There are several important actors that facilitate buying and selling on the primary market, the home of initial public offerings (IPOs) and new bond floats. Private financial institutions create the new security issues that are sold on the primary market; without them, there would be no primary market. Investment banks underwrite the issuance of new securities and help list stocks on new exchanges. Stock exchanges and securities regulators help foster an atmosphere of trust and transparency as well.
Primary issuers are companies looking for extra capital that are willing to trade ownership interest (stocks) or claims against future cash flow (bonds) to willing investors.
It would be difficult to overstate the importance of investment banks in the primary market. Investment bankers help companies, especially new corporations, navigate through a sea of regulations and procedural requirements when creating new issues.
Investment banks help register new stocks and bonds with the Securities and Exchange Commission (SEC) and draft the necessary documents, such as the prospectus.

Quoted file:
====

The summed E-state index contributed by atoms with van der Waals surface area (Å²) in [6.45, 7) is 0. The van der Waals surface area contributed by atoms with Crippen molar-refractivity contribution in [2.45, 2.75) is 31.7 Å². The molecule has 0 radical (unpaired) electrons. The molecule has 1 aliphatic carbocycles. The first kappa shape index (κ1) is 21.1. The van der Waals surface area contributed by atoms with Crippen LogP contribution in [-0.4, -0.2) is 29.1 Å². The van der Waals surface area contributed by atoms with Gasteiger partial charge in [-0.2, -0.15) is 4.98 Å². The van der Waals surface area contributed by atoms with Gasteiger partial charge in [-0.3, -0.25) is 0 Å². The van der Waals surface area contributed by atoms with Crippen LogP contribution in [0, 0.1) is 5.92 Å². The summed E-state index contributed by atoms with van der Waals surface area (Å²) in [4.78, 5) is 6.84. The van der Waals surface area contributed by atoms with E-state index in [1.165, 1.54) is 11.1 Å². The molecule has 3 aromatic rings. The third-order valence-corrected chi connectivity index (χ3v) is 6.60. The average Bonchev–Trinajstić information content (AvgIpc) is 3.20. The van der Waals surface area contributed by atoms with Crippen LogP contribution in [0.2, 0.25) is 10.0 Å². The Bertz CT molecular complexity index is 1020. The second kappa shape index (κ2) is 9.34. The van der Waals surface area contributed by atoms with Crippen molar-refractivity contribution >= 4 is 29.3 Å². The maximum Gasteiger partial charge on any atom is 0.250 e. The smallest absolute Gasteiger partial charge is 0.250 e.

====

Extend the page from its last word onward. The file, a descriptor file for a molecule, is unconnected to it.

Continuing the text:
However, investment banks make the biggest impact in terms of underwriting security issues. When a security issue is underwritten, it means that the investment bank agrees to purchase all of the remaining issues that go unsubscribed after the IPO. This is an enormous insurance policy for securities issuers.
Stock Exchanges and Regulators
Stock exchanges and other spontaneous marketplaces are the unsung heroes of the investment world. These organizations create standardized rules of the game and safeguard the integrity of information and fair play that might otherwise be absent.
It is very unlikely that security issuers or investors would be willing to transact without confidence in the sanctity of contract and reliability of information available through exchanges.